It was truly to one, who might look upon it as a reality and no juggle, a frightful sight to see, and although Marchdale, of course, tolerably well preserved his equanimity, only now and then, for appearance sake, affecting to be wonderfully shocked, poor Tom Eccles was in such a state of horror and fright that he could not, if he would, have flown from the spot, so fascinated was he by the horrible spectacle.

and here the pacing goes glacial and we return to stating the obvious:

This was a state of things which continued for many minutes, and then the body showed evident symptoms of so much returning animation, that it was about to rise from his gory bed and mingle once again with the living.

"Behold!" said Marchdale—"behold!"

"Heaven have mercy upon us!"

"It is as I said; the beams of the moon have revived the vampyre. You perceive now that there can be no doubt."

"Yes, yes, I see him; I see him."

Tom has no desire to get a closer look, and as Varney approaches he does a runner.

Sir Francis Varney now, as if with a great struggle, rose to his feet, and looked up at the bright moon for some moments with such an air and manner that it would not have required any very great amount of imagination to conceive that he was returning to it some sort of thanksgiving for the good that it had done to him.

He then seemed for some moments in a state of considerable indecision as to which way he should proceed. He turned round several times. Then he advanced a step or two towards the house, but apparently his resolution changed again, and casting his eyes upon the ruins, he at once made towards them.

This was too much for the philosophy as well as for the courage of Tom Eccles. It was all very well to look on at some distance, and observe the wonderful and inexplicable proceedings of the vampyre; but when he showed symptoms of making a nearer acquaintance, it was not to be borne.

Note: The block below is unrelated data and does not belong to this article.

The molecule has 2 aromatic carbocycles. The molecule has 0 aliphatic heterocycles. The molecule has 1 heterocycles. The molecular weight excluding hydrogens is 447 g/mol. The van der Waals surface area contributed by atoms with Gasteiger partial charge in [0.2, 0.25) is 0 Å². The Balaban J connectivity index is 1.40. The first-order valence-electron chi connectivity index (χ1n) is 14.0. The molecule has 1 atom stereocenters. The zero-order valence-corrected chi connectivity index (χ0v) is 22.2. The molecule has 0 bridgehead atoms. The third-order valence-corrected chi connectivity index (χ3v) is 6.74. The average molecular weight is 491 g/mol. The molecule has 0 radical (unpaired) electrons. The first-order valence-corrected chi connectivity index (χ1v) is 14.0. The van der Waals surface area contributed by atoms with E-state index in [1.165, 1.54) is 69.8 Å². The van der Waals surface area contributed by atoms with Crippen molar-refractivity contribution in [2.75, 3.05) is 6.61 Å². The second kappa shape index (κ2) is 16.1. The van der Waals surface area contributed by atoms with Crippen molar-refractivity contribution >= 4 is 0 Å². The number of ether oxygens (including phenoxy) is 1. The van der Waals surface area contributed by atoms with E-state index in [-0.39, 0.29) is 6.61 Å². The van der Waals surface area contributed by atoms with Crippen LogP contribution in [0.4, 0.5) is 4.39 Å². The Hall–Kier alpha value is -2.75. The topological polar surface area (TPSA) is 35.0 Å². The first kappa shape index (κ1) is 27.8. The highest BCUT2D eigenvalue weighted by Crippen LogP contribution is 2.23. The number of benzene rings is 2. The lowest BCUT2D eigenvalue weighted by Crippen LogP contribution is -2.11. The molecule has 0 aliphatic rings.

We are left with Varney and Marchdale. I’ve lost track of how many times Varney’s been shot by now, but it’s gotta be at least seven or eight. Neither of them mention it at all:

"Is he much terrified?" said Varney, as he came up to Marchdale.

"Yes, most completely."

"This then, will make a good story in the town."

"It will, indeed, and not a little enhance your reputation."

"Well, well; it don't much matter now; but if by terrifying people I can purchase for myself anything like immunity for the past, I shall be satisfied."

"I think you may now safely reckon that you have done so. This man who has fled with so much precipitation, had courage."


"Or else he would have shrunk from coming here at all."

"True, but his courage and presence arose from his strong doubts as to the existence of such beings as vampyres."

"Yes, and now that he is convinced, his bravery has evaporated along with his doubts; and such a tale as he has now to tell, will be found sufficient to convert even the most sceptical in the town."

"I hope so."

"And yet it cannot much avail you."

"Not personally, but I must confess that I am not dead to all human opinions, and I feel some desire of revenge against those dastards who by hundreds have hunted me, burnt down my mansion, and sought my destruction."

"That I do not wonder at."

"I would fain leave among them a legacy of fear. Such fear as shall haunt them and their children for years to come. I would wish that the name of Varney, the vampire, should be a sound of terror for generations."

"It will be so."

or it could be a sound of getting shot all the goddamn time and falling off of walls and out of summerhouses

just sayin'

Incidentally, Varney, if you hadn’t made such a nuisance of yourself you might not be persecuted by the aforementioned dastards. This is a classic example of Monsters Behaving Badly And Suffering The Consequences, one of horror literature’s fundamental tropes, and one which I personally take great pleasure in subverting the hell out of.